There are similar substrate languages proposed by Garnier and Sagot in Italy and Greece, though to some level Temematic would be distinct to these. Some key differences include this Mediterranean substrate being a centum language (Temematic is satem), some word-initial voicings of the breathy-voiced series, and no complete merger of the voiceless series and voiced series because....! The Mediterranean substrate is also proposed to have a Verner-like lenition rule where voiceless stops following unstressed syllables are voiced/lenited, but voiceless stops following stressed syllables are geminated!

Other than the shared fortition of the breathy-voiced series, the two substrates also share some local metathesis in a movement from PIE closed syllables to open syllables and an accentual shift.
:eng: : [tick] | :grc: : [:|] | :chn: :isr: :wls: : [:S] | :deu: :ell: :rus: : [:x]
Conlangs: Hawntow, misc.
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Re: (Conlangs) Q&A Thread - Quick questions go here

Post by WeepingElf »

Znex wrote: 17 Sep 2022 08:14 There are similar substrate languages proposed by Garnier and Sagot in Italy and Greece, though to some level Temematic would be distinct to these. Some key differences include this Mediterranean substrate being a centum language (Temematic is satem), some word-initial voicings of the breathy-voiced series, and no complete merger of the voiceless series and voiced series because....! The Mediterranean substrate is also proposed to have a Verner-like lenition rule where voiceless stops following unstressed syllables are voiced/lenited, but voiceless stops following stressed syllables are geminated!

Other than the shared fortition of the breathy-voiced series, the two substrates also share some local metathesis in a movement from PIE closed syllables to open syllables and an accentual shift.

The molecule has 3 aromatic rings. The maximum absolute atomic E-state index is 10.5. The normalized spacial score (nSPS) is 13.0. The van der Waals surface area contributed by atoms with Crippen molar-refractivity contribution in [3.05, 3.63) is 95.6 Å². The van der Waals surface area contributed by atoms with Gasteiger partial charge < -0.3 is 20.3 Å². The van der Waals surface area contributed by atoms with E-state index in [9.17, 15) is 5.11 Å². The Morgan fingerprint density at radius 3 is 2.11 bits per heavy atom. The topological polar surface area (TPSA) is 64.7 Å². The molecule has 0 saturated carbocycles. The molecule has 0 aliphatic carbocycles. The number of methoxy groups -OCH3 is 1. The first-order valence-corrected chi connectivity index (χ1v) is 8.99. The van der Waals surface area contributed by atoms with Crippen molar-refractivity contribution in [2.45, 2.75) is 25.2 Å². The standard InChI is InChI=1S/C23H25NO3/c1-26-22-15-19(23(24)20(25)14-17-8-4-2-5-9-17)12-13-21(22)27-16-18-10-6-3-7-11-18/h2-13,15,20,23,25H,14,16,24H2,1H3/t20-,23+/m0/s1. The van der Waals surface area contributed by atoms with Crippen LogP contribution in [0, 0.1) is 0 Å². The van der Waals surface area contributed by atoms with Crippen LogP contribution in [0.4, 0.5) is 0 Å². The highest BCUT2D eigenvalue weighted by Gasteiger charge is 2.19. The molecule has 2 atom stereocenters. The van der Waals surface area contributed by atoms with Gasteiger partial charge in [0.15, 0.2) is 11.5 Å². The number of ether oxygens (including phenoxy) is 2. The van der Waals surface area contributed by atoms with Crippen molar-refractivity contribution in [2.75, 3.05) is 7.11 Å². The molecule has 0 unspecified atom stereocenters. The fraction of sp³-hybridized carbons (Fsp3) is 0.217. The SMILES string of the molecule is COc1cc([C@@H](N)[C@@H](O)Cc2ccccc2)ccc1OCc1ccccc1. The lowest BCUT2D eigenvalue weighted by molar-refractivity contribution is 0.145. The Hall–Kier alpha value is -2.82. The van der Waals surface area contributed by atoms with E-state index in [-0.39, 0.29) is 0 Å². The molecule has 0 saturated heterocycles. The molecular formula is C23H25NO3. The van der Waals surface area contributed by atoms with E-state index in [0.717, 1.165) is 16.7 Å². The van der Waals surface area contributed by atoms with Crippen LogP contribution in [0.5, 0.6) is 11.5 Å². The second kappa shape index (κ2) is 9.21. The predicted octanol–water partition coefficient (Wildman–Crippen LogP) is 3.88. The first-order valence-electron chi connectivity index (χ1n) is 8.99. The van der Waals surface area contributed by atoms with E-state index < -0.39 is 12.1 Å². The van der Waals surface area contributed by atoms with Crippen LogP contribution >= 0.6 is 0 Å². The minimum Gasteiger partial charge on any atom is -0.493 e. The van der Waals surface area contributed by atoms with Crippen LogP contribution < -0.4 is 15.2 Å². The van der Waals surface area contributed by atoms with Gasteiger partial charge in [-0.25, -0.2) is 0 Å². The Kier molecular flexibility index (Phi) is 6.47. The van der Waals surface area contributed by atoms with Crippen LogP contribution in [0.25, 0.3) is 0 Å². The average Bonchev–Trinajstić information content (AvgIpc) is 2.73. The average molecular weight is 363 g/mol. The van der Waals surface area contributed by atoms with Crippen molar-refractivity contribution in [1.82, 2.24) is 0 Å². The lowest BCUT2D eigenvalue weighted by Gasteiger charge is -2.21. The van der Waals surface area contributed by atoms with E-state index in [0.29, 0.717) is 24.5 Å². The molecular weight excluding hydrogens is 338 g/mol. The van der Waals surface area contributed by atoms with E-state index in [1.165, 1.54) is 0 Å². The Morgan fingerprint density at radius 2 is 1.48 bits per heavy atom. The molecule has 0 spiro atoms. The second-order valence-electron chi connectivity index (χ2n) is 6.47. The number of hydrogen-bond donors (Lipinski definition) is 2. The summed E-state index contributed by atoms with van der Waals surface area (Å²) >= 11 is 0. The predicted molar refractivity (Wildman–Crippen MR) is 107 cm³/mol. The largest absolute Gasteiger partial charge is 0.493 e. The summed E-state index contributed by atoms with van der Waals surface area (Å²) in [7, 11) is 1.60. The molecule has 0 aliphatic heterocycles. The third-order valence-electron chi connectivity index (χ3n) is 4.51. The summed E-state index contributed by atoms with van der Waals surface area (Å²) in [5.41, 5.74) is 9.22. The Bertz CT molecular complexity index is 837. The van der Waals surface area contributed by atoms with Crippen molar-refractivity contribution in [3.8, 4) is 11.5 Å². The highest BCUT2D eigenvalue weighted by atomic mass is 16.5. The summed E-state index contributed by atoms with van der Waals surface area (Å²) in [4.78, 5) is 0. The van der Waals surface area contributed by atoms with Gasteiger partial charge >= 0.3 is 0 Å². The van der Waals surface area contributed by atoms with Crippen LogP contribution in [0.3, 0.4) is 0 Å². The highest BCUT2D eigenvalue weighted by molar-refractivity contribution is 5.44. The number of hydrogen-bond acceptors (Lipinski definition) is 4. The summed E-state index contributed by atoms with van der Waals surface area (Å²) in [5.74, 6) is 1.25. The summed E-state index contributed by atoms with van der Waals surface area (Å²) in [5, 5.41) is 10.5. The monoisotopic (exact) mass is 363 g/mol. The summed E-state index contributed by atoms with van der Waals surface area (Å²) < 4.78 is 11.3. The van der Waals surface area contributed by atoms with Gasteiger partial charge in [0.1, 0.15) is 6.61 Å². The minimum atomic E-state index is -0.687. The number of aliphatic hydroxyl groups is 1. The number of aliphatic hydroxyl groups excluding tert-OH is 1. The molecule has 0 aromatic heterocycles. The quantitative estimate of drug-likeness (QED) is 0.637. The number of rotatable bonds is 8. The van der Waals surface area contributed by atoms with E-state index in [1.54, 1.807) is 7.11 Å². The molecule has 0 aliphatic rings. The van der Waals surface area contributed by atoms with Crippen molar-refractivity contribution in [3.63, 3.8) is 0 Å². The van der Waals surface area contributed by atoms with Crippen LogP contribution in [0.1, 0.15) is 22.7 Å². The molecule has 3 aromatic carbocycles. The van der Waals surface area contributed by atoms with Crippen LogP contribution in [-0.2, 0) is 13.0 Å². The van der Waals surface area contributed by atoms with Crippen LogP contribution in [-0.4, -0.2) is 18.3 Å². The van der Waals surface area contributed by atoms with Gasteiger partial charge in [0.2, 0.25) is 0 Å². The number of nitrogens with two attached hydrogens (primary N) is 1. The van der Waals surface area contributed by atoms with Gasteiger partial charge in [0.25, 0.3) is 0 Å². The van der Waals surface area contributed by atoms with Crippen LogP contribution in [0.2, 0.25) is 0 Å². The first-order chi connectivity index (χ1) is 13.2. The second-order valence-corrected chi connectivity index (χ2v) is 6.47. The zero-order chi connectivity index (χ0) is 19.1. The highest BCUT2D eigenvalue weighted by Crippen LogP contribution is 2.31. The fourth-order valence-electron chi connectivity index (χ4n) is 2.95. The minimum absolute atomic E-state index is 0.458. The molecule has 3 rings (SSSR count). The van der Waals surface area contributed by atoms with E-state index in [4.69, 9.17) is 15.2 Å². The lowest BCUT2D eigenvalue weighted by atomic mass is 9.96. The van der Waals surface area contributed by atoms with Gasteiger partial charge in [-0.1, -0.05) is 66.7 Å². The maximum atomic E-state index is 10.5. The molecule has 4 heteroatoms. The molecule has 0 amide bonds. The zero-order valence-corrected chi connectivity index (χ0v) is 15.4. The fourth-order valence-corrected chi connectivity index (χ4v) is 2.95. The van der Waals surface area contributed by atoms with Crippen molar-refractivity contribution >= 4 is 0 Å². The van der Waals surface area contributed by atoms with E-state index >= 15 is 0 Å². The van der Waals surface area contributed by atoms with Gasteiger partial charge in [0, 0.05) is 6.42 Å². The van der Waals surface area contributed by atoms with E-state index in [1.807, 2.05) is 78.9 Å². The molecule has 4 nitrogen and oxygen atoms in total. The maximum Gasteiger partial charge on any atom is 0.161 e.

Where can I find more about these substratum languages? This sounds very interesting, and be it as material for conlangs.
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Re: (Conlangs) Q&A Thread - Quick questions go here

Post by Znex »

WeepingElf wrote: 17 Sep 2022 16:47Where can I find more about these substratum languages? This sounds very interesting, and be it as material for conlangs.
This is the paper in question: https://www.academia.edu/79112163/A_sha ... and_Italic
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Re: (Conlangs) Q&A Thread - Quick questions go here

Post by WeepingElf »

Znex wrote: 17 Sep 2022 16:56
WeepingElf wrote: 17 Sep 2022 16:47Where can I find more about these substratum languages? This sounds very interesting, and be it as material for conlangs.
This is the paper in question: https://www.academia.edu/79112163/A_sha ... and_Italic
Thank you. First impression: not implausible, but not very compelling either. There is only so much that can be deduced from so few words. At least, they don't claim that this was the only substratum in the languages discussed. I wonder whether the North Picene language, which with forms such as rotnem vs. rotneš, IMHO has some Indo-European ring to it, could be a residue of such a substratum.
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Re: (Conlangs) Q&A Thread - Quick questions go here

Post by eldin raigmore »

“WeepingElf” wrote: "Temematic" is a hypothetical extinct IE language somewhere in eastern Europe for which the Austrian linguist Georg Holzer claims to have found evidence in Slavic words of unknown etymology. The language would have voiced the PIE voiceless stops, and changed the PIE breathy-voiced stops into plain voiceless stops instead, among other changes. For instance, svobodi 'free' is claimed to be such a loanword, which would be ultimately from PIE *swo-pot- 'self-dominated'. Holzer lists 45 such items. Most relevant scholars remain sceptical.
Theories that most relevant scholars remain skeptical about, are very good grist for the mills of conlangers!
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Re: (Conlangs) Q&A Thread - Quick questions go here

Post by Ahzoh »

I'm stuck in a predicament. I originally only had masculine and feminine, but I came up with a third gender, the inanimate/neuter. I don't entirely know how this new noun class could come into existence from a noun class binary, so it creates problems with how nouns in this gender concord with pronouns and suffixes.

Essentially I now have this (in order: masculine, feminine, inanimate, masculine, feminine, inanimate):
Image
Every noun has a final vowel that determines its class (u = feminine, i = masculine, a = inanimate)